The job that Musk has today with X is a very different one than Dorsey had when he built Twitter or that Zuckerberg had when he built Facebook; it's more like the new job Zuckerberg happens to have now as CEO of a major social network. Twitter already had a robust network of users, and also had a lot of regulatory baggage (FCC consent decrees), global legal commitments around content moderation, election integrity, anti-terrorism, etc., and a large existing org.

Musk's task at Twitter was not to "build a social media giant"; that was already done, it's what he paid $42B for. The challenge for Twitter was more of a typical MBA textbook "how do we fix this broken, rudderless, unprofitable company?" which is very much a socio-political organizational challenge. I'm sure in addition there is a big technical component like "why can't we run this company with 10% of the technical staff?" but that is a mundane technical challenge that many CTOs would feel comfortable stepping into, not requiring a revolutionary/visionary invention that nobody has pulled off before.

To be fair Musk has brought in a CEO at Twitter, but I'm skeptical that Yaccarino actually has authority; can you imagine her bringing Musk to heel on anything? I suspect she's more of a glorified COO, when it comes down to it. (This last part is fairly idle speculation on my part, to be clear.)

In short, impressive as his portfolio is, I don't think Musk has demonstrated a track record with the sort of problem that Twitter faced at the time of his takeover. And his superpower on hiring doesn't seem to translate well either; "colonize Mars" is a unique mission that people are willing to work late nights to advance even at risk of being fired on the spot, "build a free-speech social media platform" has less of a ring to it. Employees must be asking themselves why work at X and not at Facebook, where they have zero chance of being arbitrarily fired? I think Twitter has so much regulatory, technical, and organizational debt that it's going to be very hard to succeed at iterating as quickly as he wants to.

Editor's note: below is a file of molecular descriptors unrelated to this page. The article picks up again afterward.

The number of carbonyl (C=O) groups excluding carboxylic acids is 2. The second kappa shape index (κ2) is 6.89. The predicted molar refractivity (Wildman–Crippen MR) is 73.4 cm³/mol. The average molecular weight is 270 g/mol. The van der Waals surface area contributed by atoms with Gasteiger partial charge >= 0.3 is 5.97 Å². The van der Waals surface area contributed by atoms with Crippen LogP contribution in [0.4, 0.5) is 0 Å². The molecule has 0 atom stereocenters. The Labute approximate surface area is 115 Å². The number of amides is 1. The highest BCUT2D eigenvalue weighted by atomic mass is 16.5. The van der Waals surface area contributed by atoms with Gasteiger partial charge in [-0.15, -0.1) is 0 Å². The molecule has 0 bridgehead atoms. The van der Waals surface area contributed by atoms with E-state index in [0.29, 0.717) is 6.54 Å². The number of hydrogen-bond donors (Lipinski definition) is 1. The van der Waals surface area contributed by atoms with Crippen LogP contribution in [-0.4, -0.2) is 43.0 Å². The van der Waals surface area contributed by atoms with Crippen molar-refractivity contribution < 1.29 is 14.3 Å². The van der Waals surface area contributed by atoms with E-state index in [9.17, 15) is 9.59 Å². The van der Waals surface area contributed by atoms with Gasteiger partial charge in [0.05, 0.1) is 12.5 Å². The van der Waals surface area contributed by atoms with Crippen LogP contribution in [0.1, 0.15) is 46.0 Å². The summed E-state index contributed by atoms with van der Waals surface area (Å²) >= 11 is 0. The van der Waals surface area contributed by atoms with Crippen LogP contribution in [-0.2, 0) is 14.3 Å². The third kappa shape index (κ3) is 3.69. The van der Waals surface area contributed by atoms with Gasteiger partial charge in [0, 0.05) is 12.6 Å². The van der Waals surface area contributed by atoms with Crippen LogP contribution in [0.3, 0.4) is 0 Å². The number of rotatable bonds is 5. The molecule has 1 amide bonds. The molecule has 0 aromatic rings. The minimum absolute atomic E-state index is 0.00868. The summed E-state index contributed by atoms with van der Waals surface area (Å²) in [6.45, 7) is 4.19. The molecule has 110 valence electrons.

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"free speech platform" is an oxymoron (as Musk already has shown by nudging the software so it shows his own tweets more often ?)

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I think the https://www.astralcodexten.com/p/if-you-can-be-bad-you-can-also-be argument applies here.

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I think that I've spotted a flaw in your logic ?(!)

> You're admitting there are people worse than you - [lazy cousin Larry,] Alex Jones, the fossil fuel lobby, etc.

One of these is not like the others.

We owe compassion (among other things) to other fellow human beings (including Alex Jones). We do NOT owe this to non-human entities (including groups of humans).

When we say that platforms are fundamentally evil, it's because there are fundamental reasons, coming from what is involved in their very definition, that make them be a net negative for human flourishing.

A recent example (which in some ways just repeats old arguments, but in his usual brilliant way) would be Cory Doctorow coining the term "enshittification [of platforms]" :

https://pluralistic.net/2023/01/21/potemkin-ai/#hey-guys

More specifically, and what prompted my first reaction : the closed, proprietary nature of platforms is incompatible with the practice of free speech. (Compare with the liberal governments being banned from engaging into censorship.)

Now of course, there probably *might* be a way to rein in platforms with an extremely heavy legal framework, where most of their damage would be minimized... but why bother ?

(Also reminds me how allowing privately owned press (opposed to journalist-association press) after WW2 might have been a mistake that we are now paying for.)

Again, they aren't human beings, we don't owe them anything, not even a right to exist, why tolerate them, especially when we can just use protocols (or even something else) instead ?

(The reason why the USA and China tolerates them, is likely because they give them a lot of power : respectively internationally, and against their own citizens.)

P.S.: I've left out potential discussions of limits (what about a group of only two humans ?), and of what we owe to non-human living entities...

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https://twitter.com/St_Rev/status/1676598397489250304

"Today I learned that Cory fucking Doctorow is being given credit for coining 'enshittification'. In 2022. I used it in 2013, and I'm probably not the first."